CLEVELAND -- Infielder Yamaico Navarro, obtained from the Red Sox on Saturday, joined the Royals for Sunday's game.
Navarro was obtained with Minor League pitcher Kendal Volz in a trade for infielder Mike Aviles.
"I'll play him like I was going to play Aviles," manager Ned Yost said. "Play games when Esky [Alcides Escobar] needs a break or when [Mike] Moustakas or [Chris] Getz needs a game."
"It's good for me because I'll play more," said Navarro, who was used sparingly by the first-place Red Sox.
"Shortstop is my position, I like shortstop," Navarro said. "I played a little at second base and a lot at third base, and left field, too."
Navarro also played for the Red Sox briefly in 2010. In two seasons, he batted .177 (14-for-79) in 36 games for the Sox. He belted his first and only homer in his first at-bat this year as a pinch-hitter against the Astros' J.A. Happ.
He was assigned uniform No. 24 after wearing 60 for Boston.
Davies scratched with shoulder inflammation
CLEVELAND -- The Royals dropped back into a five-man starting rotation on Trade Deadline day, but it had nothing to do with a trade.
Right-hander Kyle Davies was scratched from his scheduled start on Sunday against the Indians because of inflammation in his right shoulder. Left-hander Danny Duffy, who was slated to start on Tuesday, moved up to take Davies' turn.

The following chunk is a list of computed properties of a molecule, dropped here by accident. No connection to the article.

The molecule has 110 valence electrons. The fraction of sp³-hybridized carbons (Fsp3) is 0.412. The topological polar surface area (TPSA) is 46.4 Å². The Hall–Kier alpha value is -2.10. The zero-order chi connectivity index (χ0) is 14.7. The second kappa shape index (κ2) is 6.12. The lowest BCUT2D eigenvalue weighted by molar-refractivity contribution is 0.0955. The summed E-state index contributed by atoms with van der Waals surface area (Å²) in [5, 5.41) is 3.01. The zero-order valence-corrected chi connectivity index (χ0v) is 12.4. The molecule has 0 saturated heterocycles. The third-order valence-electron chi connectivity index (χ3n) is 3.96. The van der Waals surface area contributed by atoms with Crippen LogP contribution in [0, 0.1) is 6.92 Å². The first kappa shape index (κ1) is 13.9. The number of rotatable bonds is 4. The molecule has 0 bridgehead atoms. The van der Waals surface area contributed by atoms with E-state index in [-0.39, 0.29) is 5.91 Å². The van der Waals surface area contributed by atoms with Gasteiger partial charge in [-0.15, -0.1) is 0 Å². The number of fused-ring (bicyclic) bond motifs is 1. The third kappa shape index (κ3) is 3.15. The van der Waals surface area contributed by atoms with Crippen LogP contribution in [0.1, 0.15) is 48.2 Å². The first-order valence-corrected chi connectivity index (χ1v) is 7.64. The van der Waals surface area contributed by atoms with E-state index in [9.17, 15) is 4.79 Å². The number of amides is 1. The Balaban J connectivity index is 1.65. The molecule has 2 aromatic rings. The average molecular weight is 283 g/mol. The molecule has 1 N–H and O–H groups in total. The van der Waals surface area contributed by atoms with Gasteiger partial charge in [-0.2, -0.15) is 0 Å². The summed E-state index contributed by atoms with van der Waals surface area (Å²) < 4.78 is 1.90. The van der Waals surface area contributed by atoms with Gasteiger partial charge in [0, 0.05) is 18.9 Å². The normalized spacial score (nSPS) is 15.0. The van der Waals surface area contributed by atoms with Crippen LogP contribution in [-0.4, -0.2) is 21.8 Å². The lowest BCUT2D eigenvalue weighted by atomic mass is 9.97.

Duffy went five innings for his third victory, allowing two runs on eight hits with three walks and six strikeouts in the Royals' 5-3 victory.
The rest of the rotation will also move up, meaning that left-hander Bruce Chen will start against the Orioles when the Royals' homestand opens on Tuesday night at Kauffman Stadium.
Davies isn't certain if he'll miss more than one start, pending an examination by doctors and an MRI on Monday in Kansas City. Earlier this season, Davies missed 6 1/2 weeks.
"It's the same thing that happened before, the shoulder inflammation," Davies said. "It was bothering me before the game in Boston that whole week and it hasn't gotten much better."
Last Monday night at Boston, Davies held the Red Sox to one run in six innings and the Royals won, 3-1, in the 11th. It was one of his best performances this year, even though he felt he couldn't fully extend himself in his delivery.
"Maybe it tells something," Davies said. "Maybe I don't have to overthrow the ball to get people out. It could be a learning experience but, obviously, I have to get my shoulder healthy."
Davies didn't want to risk starting on Sunday against the Indians and perhaps have to leave the game in the first inning or two.
"I want to make sure I can go out there and pitch six innings from the get-go and not have what happened against Cleveland the last time, where I had to come out after one-third and tax our bullpen again," Davies said.
On May 16, Davies left after one-third of an inning and the Royals had to use seven relievers in a 19-1 loss to the Indians. After that he was on the disabled list until July 2.
Manager Ned Yost went to a six-man rotation, instead of the usual five, when Davies returned so that rookie Duffy could stay in the mix.